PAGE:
The Central theme of the Eleventh Five-Year Plan is to deepen the role of the market in healthcare. The principal instrument suggested is Public-Private Partnership (PPP). Though the professed objective of the National Rural Health Mission (NRHM) is to strengthen primary healthcare infrastructure, in practice it has been pandering to the private sector. Reviews of the NRHM indicate that its intended objectives are not being achieved.

An admired aspect of the U.K.’s NHS and European healthcare models is the presence of the General Practitioner (GP), who acts as a gatekeeper for more expensive hospital treatment. Though one of the main recommendations of Bhore Committee was the creation of a ‘Basic Doctor’, Indian policy-planners did not carry it forward. The basic weakness of the Indian system is the absence of an accessible basic doctor. Even today, 70 per cent of primary healthcare is provided by unqualified practitioners.

Over 80 per cent of the health expenditure in India is in the private sector, while in most developed societies more than 80 per cent of health expenditure is borne by the exchequer. Our public sector share is around one per cent of GDP: in this respect India’s peers are Burundi, Myanmar and Sudan. Among the countries of the South Asian Association for Regional Cooperation (SAARC), all except Pakistan have a higher proportion of health expenditure in the public domain. India does not shine among its neighbours in terms of health outcomes. India’s infant mortality rate at 56 per 1,000 live births in 2005 is better than that of only Pakistan. It is a far cry from 12 in Sri Lanka. Similarly, life expectancy at birth of 64 years in India compares favourably only with that of 63 in Nepal. Again, it is a far cry from Sri Lanka’s 75.

One of the reasons for cost escalation in the U.S. system is the nexus between private health insurance companies and healthcare providers. The performance incentives in the private sector boosts the expenditure in a commercialised context. Invariably expensive drugs and procedures are prescribed. Insurance companies provide health cover to the young, the employed and the rich, and avoid those who are elderly, unemployed and poor. There is a cozy relationship between the insured, the insurance company and the healthcare provider.

In India, the share of healthcare expenditure borne by insurance companies is now less than 3 per cent. But there is a build-up for a significant expansion of the health insurance business. Those think-tanks and economists who support this, forget certain facts. Most important, insurance covers only the cost of hospitalisation and not expenditure on outpatient care. NHA statistics show that close to 70 per cent of the out-of-pocket expenditure of the household is for outpatient care, which will not be covered by insurance. Secondly, even in the U.S. about 50 million persons (over 15 per cent of the population) do not have any health insurance cover as they do not have employers to pay their premium. In the Indian situation where a majority of the people are self-employed, universal coverage will remain a mirage. Thirdly, many villages in India do not have a hospital worth the name within accessible distance. What use would insurance cover be for people living there?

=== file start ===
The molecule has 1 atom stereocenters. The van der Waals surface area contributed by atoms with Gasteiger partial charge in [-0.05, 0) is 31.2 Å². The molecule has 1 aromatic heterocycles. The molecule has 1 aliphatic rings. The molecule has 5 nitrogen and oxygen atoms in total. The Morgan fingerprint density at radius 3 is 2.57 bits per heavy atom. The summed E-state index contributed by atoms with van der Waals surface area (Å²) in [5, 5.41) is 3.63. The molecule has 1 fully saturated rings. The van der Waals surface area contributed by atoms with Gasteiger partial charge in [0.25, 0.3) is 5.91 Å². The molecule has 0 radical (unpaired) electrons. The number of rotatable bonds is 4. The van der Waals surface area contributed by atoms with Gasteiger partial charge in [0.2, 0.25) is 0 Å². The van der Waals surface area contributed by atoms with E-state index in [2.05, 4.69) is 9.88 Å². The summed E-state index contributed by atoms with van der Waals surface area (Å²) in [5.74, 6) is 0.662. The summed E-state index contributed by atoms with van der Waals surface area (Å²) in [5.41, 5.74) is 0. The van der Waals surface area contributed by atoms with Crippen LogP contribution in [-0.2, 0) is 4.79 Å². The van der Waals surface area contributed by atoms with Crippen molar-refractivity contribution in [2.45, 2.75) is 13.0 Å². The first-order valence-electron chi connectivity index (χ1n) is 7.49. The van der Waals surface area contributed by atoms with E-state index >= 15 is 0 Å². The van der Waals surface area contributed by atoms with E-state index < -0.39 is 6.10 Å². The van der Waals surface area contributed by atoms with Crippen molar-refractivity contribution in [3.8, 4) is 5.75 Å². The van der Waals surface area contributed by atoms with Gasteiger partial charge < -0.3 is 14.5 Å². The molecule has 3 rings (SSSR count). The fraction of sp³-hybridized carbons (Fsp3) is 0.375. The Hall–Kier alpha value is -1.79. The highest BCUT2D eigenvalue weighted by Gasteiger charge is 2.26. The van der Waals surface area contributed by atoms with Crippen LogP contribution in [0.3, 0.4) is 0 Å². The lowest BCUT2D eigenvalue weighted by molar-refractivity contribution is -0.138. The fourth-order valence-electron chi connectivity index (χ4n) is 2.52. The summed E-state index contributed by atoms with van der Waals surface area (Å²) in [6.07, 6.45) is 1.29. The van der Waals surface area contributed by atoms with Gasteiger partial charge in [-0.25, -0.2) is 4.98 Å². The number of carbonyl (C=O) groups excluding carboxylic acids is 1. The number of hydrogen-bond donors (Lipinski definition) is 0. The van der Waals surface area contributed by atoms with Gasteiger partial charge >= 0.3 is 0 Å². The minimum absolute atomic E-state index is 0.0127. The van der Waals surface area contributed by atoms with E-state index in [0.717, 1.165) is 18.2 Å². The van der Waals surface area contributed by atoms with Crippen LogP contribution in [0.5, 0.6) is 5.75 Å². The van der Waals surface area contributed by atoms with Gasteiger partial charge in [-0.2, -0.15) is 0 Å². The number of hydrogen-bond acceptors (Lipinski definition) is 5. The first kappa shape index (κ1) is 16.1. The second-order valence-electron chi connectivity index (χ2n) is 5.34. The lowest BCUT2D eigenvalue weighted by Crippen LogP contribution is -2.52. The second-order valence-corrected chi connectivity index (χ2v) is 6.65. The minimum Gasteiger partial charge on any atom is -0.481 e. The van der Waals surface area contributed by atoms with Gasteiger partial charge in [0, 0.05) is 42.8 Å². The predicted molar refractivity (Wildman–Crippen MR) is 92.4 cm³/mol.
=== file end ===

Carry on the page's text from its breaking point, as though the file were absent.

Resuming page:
For the same reason, even the publicly funded Rashtriya Swasthya Bima Yojana (RSBY) meant for the poor is unlikely to serve its purpose. Further, the present level of funding is sufficient to provide insurance to only a small proportion of those who need it.

After 60 years of planned development, there is a serious mismatch in India between the declared objective of universal healthcare through the public health system on the one hand, and the actual level of public health expenditure on the other. This mismatch between objectives and resources is at the heart of the inadequacies and inequities of the health system.

(Dr. Kurian is Visiting Professor at Council for Social Development, New Delhi and the Institute of Public Enterprise, Hyderabad. He is at njkurian@yahoo.com)

More In: Lead | Opinion